1. Nonstop flights are usually cheapest.
There are times where flights with stops are cheaper because the airlines know this takes more time for the passenger and that they will be willing to pay more to fly non-stop, but one-stop flights actually cost the airline more. (They need to fly an additional plane.) Airlines save more money when passengers fly non-stop, so they will often be cheapest.
2. Book around 3 weeks before departure—maybe.
According to data from 2016 and 2017, 2-3 weeks in advance of departure was the cheapest time to buy airfare. However, this data varies a lot: San Francisco was cheapest between 7 and 12 weeks, for example. If you’re really looking for a great deal: look early and often.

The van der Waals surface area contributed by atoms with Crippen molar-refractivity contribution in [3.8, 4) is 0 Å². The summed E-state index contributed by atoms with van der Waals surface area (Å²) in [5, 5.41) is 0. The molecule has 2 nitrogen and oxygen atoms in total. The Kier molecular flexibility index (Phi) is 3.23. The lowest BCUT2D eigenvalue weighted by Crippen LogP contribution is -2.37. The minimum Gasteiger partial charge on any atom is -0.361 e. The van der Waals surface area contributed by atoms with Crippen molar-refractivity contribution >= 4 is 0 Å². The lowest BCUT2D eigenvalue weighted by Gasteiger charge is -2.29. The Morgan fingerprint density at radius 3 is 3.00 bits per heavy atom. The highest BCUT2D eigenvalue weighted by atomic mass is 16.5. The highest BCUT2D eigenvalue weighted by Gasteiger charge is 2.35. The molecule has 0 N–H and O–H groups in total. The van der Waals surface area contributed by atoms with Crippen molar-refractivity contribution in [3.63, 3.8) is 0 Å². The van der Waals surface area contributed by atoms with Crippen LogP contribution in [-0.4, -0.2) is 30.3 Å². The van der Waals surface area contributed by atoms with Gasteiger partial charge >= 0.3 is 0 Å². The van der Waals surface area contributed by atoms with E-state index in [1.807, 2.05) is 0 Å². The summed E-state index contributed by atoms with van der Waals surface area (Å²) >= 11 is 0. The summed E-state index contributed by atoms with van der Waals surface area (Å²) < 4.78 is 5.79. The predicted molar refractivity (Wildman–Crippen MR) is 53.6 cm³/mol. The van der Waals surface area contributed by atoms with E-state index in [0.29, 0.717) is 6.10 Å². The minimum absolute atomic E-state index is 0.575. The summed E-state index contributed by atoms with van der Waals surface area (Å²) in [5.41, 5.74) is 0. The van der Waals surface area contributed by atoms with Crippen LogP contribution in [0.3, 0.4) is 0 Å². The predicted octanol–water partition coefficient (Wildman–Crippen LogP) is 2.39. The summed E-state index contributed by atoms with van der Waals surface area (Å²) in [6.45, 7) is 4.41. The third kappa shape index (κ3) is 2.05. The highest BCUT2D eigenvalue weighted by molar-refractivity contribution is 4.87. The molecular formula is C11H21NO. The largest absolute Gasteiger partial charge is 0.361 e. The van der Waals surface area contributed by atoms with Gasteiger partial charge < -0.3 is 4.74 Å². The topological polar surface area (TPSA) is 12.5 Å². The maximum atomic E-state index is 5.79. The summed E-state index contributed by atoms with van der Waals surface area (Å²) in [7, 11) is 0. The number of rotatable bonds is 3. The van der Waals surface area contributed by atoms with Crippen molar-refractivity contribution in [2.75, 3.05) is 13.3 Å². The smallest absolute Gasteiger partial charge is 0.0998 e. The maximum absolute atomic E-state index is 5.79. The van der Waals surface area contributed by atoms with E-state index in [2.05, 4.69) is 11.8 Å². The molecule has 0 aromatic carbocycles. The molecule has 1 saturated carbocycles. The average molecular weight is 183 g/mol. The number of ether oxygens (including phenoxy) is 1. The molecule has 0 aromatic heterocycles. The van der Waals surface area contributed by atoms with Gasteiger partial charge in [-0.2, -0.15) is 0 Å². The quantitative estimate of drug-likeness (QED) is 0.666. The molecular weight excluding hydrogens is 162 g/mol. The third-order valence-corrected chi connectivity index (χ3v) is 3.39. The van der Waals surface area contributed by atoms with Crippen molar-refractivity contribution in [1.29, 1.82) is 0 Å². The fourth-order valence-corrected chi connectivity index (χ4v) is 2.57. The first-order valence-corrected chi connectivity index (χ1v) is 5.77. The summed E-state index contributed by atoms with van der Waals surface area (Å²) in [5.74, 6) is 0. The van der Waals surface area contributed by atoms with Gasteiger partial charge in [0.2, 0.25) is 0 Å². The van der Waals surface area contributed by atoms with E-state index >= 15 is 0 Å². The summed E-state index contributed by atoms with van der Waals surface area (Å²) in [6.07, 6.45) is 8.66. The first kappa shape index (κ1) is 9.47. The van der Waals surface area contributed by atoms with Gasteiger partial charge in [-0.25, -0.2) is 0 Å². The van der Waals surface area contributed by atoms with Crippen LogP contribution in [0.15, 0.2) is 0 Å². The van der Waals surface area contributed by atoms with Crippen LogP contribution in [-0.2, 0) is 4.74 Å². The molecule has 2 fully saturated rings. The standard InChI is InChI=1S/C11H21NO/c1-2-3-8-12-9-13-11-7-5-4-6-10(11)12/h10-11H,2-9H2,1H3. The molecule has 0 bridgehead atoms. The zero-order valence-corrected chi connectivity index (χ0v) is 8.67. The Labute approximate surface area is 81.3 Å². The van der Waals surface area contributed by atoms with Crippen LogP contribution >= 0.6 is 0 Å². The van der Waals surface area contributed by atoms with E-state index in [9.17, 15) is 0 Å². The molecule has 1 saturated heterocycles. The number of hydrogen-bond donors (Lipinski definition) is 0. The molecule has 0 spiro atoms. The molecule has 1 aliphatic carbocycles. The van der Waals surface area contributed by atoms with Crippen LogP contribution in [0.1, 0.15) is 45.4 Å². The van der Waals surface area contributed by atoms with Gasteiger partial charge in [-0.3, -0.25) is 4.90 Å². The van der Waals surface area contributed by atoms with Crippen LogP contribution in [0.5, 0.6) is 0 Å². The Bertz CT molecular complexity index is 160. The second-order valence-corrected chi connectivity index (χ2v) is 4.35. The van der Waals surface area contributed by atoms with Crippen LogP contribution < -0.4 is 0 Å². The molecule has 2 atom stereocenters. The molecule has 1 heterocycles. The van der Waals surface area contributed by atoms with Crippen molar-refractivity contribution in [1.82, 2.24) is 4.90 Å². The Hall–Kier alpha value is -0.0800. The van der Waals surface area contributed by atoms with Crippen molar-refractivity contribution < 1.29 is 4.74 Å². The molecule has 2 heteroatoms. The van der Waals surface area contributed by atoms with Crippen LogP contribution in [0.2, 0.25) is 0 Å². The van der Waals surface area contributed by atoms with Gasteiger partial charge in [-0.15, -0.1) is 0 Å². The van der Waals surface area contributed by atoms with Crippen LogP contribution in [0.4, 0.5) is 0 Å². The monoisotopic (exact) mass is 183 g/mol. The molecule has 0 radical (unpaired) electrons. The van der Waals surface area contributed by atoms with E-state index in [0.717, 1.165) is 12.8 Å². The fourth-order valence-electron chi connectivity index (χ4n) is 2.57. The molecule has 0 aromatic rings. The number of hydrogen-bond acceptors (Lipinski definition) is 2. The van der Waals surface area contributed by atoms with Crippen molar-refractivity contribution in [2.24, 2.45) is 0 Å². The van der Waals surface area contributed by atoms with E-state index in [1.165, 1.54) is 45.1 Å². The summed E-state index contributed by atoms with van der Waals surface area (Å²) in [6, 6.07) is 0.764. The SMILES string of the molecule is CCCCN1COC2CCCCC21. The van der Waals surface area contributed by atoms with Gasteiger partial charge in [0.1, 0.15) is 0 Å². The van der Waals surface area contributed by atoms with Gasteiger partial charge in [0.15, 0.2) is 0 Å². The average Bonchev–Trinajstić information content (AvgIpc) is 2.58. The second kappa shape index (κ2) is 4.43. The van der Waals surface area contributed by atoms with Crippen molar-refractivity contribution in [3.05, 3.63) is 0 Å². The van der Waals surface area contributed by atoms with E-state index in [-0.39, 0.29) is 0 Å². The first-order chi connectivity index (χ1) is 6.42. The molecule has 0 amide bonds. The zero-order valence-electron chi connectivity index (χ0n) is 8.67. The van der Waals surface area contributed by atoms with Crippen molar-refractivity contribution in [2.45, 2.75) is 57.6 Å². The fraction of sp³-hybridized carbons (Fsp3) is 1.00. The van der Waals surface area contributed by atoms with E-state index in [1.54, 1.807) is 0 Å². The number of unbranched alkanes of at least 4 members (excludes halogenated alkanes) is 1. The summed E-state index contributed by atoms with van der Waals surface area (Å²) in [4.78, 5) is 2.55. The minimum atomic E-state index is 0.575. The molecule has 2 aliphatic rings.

3. Stay over on Saturday.
When you stay at your destination through Saturday, you will save more money on your ticket prices, according to studies.
4. And buy tickets on a Sunday.
According to Scott McCartney of the Wall Street Journal, when buying an airline ticket online, the prices can fluctuate wildly from day to day. This means that there is one day that is statistically cheapest to buy a ticket online: Sunday. (However, you can avoid all of this by working with a travel agent, who will find you the lowest fare on first and business class tickets.)
Bonus Tip: Oil prices don’t affect fares anymore, according to studies by Macquarie and ARC/Expedia Group. It used to be that oil prices made up a large part of airline spending, but that’s not the case in 2019. So, there’s no reason not to book your trip when oil prices are high.